Stock ranking systems are used to order a universe of stocks with the expectation that higher ranked stocks will outperform lower ranked stocks. We all want to pick investments from the pool of companies most likely to succeed - just like we want to fish in the spot where the fish are worth catching. Ranking stocks should improve the performance of both qualitative and quantitative styles of investing.
Benjamin Graham in the 4th edition of his book, The Intelligent Investor, suggested ranking the 30 stocks of the Dow Jones Industrial Average according to their Price to Earnings (PE) ratio and buying those with the lowest PE ratio. NOTE: The Dogs of the Dow strategy described elsewhere on this site is a modern version of this idea.
The study examined the results of holding the 10 low-multiple PE stocks or the 10 high-multiple PE stocks of the Dow Jones Industrial Average for 5 years. From the chart, it is clear that the low PE stocks outperformed both the high PE stocks and the 30 stocks of the DJIA in this study.
One of the first published studies on ranking was by Francis Nicholson in 1968. He used a universe of trust company grade stocks (blue chips) and divided the stocks into 5 groups (quintiles) according to their PE ratios. The 20% with the lowest PE ratio were put in a group and so on to the 20% with the highest PE ratio. Over the period from 1937 - 1962, portfolios were created for each quintile with holding periods of 1 to 7 years. At the end of 35 years, the portfolios created from low PE stocks outperformed regardless of the holding period.
Many of the early studies were handicapped by a lack of data and were often restricted to annual holding periods beginning on January 1. Annual holding periods that were begun on the 1st of every month were included in the later studies.
The conflict with proponents of the Efficient Market Hypothesis (EMH) was also a drawback to acceptance of studies which recommended buying "losers". If the markets are efficient, buying losers meant taking additional risk. Later work by EMH theorists (e.g. Fama and French) overcame this.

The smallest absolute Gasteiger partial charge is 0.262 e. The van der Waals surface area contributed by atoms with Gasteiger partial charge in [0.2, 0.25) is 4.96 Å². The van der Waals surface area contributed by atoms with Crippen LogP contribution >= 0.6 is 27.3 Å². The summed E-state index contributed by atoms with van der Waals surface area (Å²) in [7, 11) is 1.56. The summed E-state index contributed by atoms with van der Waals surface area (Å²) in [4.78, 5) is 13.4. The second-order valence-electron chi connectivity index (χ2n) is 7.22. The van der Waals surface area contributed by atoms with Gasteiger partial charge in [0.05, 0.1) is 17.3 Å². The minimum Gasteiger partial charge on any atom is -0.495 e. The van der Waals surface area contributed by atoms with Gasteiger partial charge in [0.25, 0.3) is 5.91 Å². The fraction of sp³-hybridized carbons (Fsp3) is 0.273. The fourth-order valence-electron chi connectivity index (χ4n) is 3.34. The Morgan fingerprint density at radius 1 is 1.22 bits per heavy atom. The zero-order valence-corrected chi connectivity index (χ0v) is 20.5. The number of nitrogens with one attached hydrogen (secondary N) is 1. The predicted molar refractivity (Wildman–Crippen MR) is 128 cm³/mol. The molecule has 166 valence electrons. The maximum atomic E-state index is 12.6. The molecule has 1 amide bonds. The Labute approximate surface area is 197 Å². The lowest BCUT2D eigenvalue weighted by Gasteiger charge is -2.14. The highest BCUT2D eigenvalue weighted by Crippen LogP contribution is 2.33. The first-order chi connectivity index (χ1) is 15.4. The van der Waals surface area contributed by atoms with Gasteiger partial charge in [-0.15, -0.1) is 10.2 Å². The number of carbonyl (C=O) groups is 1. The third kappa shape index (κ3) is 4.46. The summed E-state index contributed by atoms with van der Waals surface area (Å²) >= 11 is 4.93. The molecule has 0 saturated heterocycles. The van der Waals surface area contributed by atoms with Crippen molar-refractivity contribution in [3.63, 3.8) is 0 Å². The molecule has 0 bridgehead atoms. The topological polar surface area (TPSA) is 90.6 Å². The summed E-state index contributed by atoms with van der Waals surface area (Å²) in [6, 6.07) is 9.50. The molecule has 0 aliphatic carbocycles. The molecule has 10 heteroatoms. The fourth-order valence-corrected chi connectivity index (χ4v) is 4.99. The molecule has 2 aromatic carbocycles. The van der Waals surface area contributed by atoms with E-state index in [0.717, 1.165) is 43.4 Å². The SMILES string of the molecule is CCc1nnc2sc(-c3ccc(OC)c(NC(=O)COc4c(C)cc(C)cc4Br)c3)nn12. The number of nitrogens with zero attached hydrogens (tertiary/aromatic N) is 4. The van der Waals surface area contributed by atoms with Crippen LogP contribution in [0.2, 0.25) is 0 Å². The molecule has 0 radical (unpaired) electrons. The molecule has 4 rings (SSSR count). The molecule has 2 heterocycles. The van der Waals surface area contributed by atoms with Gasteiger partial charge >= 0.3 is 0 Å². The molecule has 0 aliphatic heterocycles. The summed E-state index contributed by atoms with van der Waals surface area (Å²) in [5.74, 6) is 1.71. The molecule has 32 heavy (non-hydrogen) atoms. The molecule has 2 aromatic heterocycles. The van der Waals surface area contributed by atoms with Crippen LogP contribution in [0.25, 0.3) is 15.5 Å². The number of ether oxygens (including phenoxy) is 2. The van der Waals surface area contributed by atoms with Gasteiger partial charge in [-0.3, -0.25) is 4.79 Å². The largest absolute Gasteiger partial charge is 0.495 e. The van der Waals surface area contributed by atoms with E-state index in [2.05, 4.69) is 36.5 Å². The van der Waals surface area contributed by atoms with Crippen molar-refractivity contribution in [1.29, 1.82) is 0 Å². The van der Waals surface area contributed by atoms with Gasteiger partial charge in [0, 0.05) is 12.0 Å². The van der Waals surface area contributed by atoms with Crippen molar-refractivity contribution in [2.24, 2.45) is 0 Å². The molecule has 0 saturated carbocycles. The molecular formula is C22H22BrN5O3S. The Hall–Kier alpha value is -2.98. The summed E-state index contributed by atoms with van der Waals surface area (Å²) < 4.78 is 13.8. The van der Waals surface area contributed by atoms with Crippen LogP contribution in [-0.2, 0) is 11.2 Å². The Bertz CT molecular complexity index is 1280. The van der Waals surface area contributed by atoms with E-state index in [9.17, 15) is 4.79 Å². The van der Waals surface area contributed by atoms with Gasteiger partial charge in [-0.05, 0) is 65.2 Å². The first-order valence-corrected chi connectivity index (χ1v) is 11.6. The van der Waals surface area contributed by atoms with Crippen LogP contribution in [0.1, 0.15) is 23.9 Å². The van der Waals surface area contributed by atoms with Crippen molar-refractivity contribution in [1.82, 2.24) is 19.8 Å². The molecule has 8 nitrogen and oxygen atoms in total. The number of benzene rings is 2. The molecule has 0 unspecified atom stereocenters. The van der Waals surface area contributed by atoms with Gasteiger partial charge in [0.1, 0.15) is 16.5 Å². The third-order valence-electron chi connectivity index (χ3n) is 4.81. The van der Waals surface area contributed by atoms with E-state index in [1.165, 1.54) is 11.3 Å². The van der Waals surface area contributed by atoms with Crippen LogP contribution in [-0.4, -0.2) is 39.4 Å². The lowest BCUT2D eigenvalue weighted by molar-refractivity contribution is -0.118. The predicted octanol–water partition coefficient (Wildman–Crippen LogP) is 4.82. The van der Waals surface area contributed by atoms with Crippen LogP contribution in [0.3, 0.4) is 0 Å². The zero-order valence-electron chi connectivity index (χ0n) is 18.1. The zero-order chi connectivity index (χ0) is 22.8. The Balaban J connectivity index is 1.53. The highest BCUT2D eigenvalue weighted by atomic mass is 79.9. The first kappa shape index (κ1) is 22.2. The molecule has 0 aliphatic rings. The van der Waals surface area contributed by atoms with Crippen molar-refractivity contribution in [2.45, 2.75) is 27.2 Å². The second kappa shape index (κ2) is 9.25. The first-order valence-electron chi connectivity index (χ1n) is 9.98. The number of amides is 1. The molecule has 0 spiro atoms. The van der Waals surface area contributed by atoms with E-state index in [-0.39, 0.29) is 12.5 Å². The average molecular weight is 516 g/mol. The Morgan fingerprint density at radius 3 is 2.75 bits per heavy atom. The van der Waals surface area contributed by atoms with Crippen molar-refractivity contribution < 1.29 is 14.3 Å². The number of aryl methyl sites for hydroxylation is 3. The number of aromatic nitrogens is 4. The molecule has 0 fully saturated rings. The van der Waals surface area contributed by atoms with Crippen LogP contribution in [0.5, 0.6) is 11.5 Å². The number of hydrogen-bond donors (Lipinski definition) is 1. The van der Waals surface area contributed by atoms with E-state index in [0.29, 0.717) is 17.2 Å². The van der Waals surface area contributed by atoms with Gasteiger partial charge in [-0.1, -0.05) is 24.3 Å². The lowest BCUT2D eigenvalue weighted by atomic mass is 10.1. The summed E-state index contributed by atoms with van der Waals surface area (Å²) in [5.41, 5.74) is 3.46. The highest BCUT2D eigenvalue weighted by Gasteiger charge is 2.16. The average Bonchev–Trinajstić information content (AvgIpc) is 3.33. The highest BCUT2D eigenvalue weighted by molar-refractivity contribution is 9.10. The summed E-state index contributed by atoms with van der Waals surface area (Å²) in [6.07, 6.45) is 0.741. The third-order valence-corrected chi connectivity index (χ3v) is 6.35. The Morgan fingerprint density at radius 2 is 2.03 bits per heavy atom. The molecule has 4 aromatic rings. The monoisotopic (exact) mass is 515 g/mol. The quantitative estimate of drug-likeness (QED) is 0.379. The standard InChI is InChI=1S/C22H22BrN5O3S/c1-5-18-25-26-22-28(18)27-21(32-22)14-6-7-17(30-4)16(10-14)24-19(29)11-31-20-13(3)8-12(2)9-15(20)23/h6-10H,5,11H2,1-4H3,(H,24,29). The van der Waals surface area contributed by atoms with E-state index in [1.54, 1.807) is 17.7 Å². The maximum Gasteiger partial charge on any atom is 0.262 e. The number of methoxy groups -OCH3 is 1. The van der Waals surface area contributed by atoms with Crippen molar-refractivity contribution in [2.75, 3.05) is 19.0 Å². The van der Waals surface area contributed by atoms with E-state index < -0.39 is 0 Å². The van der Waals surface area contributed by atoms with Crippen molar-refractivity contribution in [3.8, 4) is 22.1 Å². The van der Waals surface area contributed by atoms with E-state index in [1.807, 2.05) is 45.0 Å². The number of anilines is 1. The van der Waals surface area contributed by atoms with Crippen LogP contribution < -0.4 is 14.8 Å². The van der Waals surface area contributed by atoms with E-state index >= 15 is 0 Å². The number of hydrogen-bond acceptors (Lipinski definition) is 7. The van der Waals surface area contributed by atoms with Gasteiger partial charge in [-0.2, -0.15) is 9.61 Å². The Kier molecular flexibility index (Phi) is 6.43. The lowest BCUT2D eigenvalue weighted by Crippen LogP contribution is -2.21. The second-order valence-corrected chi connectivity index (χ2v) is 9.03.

In 2004, Joel Greenblatt introduced the "Magic Formula", a 2 variable stock ranking system, in his book The Little Book that Beats the Market. Rather than rank stocks by a single variable, Greenblatt uses 2 variables; Earnings Yield and Return on Capital. Each stock is rated by Earnings Yield and given a score. Then each stock is ranked by Return on Capital and given a score. The final ranking for each stock is the sum of the 2 scores.
The published results cover 17 years (1987 - 2004) but instead of 17 1-year holding periods, there are 173 since a new holding period is started every month and included in the results. The number of stocks held was 30. Although the study was further broken out by market cap, the performance listed in the following chart is for large cap stocks (only the last 7 years of the study are shown).
Note that the market represents buying the stocks of the 3500 stock universe in equal weights while the S&P 5oo index stats are cap-weighted. In ranking systems, the performance should be compared to an equal-weighted version of the stock universe involved.
Greenblatt recommends sticking with the Magic Formula for at least 3 years since in back-testing it outperformed the market at least 95% of the time.
NOTE: He also recommends NEVER investing in individual stocks unless you have Market Analyst type expertise.
How many variables can be included in a stock ranking system? Robert Haugen includes over 60. A bit much for most of us, but you can check his system out if you like complexity.
Over 30 multi-variable ranking systems are available within the stock screeners on Portfolio123. Portfolio123 allows you access to the internals of their ranking systems as well as back-test system performance. You can also create and back-test your own system. Check out the Portfolio123 review for more details.
There are 2 general categories of stock ranking systems - qualitative and quantitative. Part 2 describes these in more detail.
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